Travis Cabral looks back on record national title 10 years ago
SQUAW VALLEY ” As the 2009 Sprint U.S. Freestyle Championships commenced Friday at Squaw Valley, there will be one face in the crowd who is recalling a time 10 years ago when, at U.S. championships, he made history at the age of 15. South Lake Tahoe native Travis Cabral was a surprise winner that year in Deer Valley, going on to become a World Cup champion a few years later.
As a teenager, Cabral thought competing at U.S. Championships would merely be an awesome chance to compete alongside his heroes.
“I went into the competition thinking ‘this is going to be a great competition, I’m going to learn a lot, and I get to ski with Jonny Moseley who just won the gold medal,'” Cabral said.
Little did Cabral know that at the end of the day he would become the youngest athlete to ever win a U.S. freestyle title.
“All this stuff was going through my mind and lo and behold I win the competition,” Cabral said. “Honestly I didn’t know what to do. It’s one of those things where it’s a dream, but I didn’t know dreams could come true like this. I’m 15 years old and going, ‘Is this real?'”
What followed his incredible win was a whirlwind of an athletic career that included a Junior World Championship silver medal, a World Cup moguls title and a spot on the 2006 Olympic team.
Following his monumental success, Cabral decided that it was time for a change of pace in his life.
“It was just one of those easy transitions. I’m done with skiing, so what’s the next best thing I can do to continue helping my community and giving back,” Cabral said. “I’ve always been one to help out every way I can, to give back to not only my community but any community. It took me two years to make a decision on what I really wanted to do and it just hit me.”
Cabral’s choice ” work as an officer at the South Lake Tahoe Police Department.
“I have a lot of friends and family in the department and I’ve always been fascinated with that type of work,” Cabral said. “I get to make money while I give back to people and help my community. It’s the same as skiing, just a different profession.”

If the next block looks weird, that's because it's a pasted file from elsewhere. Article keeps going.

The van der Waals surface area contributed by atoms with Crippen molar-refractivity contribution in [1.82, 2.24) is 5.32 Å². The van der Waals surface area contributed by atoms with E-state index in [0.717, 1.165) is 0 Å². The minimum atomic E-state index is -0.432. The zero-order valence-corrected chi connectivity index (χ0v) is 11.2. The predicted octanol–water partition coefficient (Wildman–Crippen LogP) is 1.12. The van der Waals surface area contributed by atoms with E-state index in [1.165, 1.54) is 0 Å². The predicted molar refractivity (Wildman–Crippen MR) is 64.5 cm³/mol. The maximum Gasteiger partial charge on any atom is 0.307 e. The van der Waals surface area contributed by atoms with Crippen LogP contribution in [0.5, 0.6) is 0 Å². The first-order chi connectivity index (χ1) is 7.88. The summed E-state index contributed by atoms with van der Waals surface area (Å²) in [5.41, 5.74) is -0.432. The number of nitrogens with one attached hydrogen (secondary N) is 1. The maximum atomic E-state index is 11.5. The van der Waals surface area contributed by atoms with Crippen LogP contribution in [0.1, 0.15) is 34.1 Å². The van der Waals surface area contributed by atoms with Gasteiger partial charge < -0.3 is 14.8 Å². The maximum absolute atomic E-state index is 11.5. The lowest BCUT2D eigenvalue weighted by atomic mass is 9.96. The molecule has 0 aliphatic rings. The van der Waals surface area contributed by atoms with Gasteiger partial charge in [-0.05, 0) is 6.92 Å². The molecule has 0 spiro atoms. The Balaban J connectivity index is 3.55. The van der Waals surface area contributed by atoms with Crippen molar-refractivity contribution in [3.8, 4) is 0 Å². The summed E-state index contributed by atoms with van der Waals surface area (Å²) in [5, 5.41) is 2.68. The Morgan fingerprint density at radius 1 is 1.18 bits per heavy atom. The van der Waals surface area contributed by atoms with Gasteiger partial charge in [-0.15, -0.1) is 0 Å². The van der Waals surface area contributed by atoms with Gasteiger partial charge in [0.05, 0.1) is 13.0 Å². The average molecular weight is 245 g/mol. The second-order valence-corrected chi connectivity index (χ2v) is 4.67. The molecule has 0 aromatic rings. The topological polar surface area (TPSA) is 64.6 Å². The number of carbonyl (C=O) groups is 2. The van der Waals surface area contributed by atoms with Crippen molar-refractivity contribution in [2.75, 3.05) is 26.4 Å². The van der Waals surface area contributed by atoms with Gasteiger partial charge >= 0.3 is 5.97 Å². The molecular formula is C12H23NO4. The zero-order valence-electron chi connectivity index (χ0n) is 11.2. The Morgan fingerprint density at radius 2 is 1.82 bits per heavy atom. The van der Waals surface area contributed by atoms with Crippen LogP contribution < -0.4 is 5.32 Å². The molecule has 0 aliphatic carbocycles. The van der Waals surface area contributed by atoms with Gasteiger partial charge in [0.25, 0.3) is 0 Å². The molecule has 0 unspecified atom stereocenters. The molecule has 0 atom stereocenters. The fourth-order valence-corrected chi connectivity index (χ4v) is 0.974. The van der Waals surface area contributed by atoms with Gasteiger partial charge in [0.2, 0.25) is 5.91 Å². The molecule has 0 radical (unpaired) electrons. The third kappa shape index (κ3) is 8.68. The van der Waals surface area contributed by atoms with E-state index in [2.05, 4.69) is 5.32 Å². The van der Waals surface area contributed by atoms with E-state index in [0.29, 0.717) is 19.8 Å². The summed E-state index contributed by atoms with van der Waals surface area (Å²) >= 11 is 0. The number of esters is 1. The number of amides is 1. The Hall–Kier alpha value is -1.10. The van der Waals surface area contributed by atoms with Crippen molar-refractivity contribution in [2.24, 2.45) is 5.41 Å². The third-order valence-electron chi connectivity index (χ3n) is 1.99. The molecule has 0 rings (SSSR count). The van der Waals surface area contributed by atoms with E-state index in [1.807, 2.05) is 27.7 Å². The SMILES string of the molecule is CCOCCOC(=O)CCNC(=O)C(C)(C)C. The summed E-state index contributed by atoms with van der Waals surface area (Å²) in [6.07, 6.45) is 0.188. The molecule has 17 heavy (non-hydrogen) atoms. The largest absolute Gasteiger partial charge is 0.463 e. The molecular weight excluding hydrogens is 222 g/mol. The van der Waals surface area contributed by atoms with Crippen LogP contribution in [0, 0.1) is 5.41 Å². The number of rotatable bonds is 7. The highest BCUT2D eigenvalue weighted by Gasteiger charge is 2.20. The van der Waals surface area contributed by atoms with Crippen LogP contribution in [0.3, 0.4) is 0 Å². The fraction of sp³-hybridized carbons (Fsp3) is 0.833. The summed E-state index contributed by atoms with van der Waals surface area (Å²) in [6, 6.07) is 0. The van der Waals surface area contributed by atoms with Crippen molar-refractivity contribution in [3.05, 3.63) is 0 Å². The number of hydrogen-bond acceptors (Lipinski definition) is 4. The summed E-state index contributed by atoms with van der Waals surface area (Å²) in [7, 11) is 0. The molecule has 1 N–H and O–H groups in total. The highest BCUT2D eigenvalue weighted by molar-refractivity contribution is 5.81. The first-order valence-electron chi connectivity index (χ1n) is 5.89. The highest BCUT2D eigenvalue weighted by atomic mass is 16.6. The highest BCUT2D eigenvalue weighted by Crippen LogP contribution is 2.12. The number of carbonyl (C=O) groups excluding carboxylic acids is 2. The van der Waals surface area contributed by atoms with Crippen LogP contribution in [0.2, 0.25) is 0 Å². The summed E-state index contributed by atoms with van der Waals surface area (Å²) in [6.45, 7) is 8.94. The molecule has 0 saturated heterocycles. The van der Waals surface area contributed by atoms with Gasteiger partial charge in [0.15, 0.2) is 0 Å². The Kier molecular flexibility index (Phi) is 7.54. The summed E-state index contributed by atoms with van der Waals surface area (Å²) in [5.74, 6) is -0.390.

With a few years on the squad under his officer’s belt, Cabral says he’s excited to have the freestyle world come to Squaw so he can catch up with old friends and reminisce on good times.
“It’s going to be a lot of fun. Any competition we have at Tahoe is great. Now that I’m on the outside it’s cool to see the friends and teammates in the community who are trying to accomplish the same goals,” Cabral said. “Even though it’s an individual sport, our team does a good job of working together for the same goal and I really miss that.”
But, more than excitement, Cabral will remember 10 years ago being the teenager who stunned the freestyle world.
“It is home and I get to see a lot of people competing in the same event that got me to where I was,” Cabral said. “It’s such a cool thing to be able to still be in the sport in the sense that I can see all my friends. For me life went on, but it’s also good to step back and think, ‘Wow, we really did have a fun time. It’s a good life and it’s quite an experience to do what professional athletes get to do.”
Cabral can still show a thing or two in the bumps. But what will most excite him this weekend at Squaw is watching the young club skiers battle the top guns like he did 10 years ago.
Support Local Journalism
Support Local Journalism
Readers around the Lake Tahoe Basin and beyond make the Tahoe Tribune's work possible. Your financial contribution supports our efforts to deliver quality, locally relevant journalism.
Now more than ever, your support is critical to help us keep our community informed about the evolving coronavirus pandemic and the impact it is having locally. Every contribution, however large or small, will make a difference.
Your donation will help us continue to cover COVID-19 and our other vital local news.
Start a dialogue, stay on topic and be civil.
If you don't follow the rules, your comment may be deleted.
User Legend: Moderator Trusted User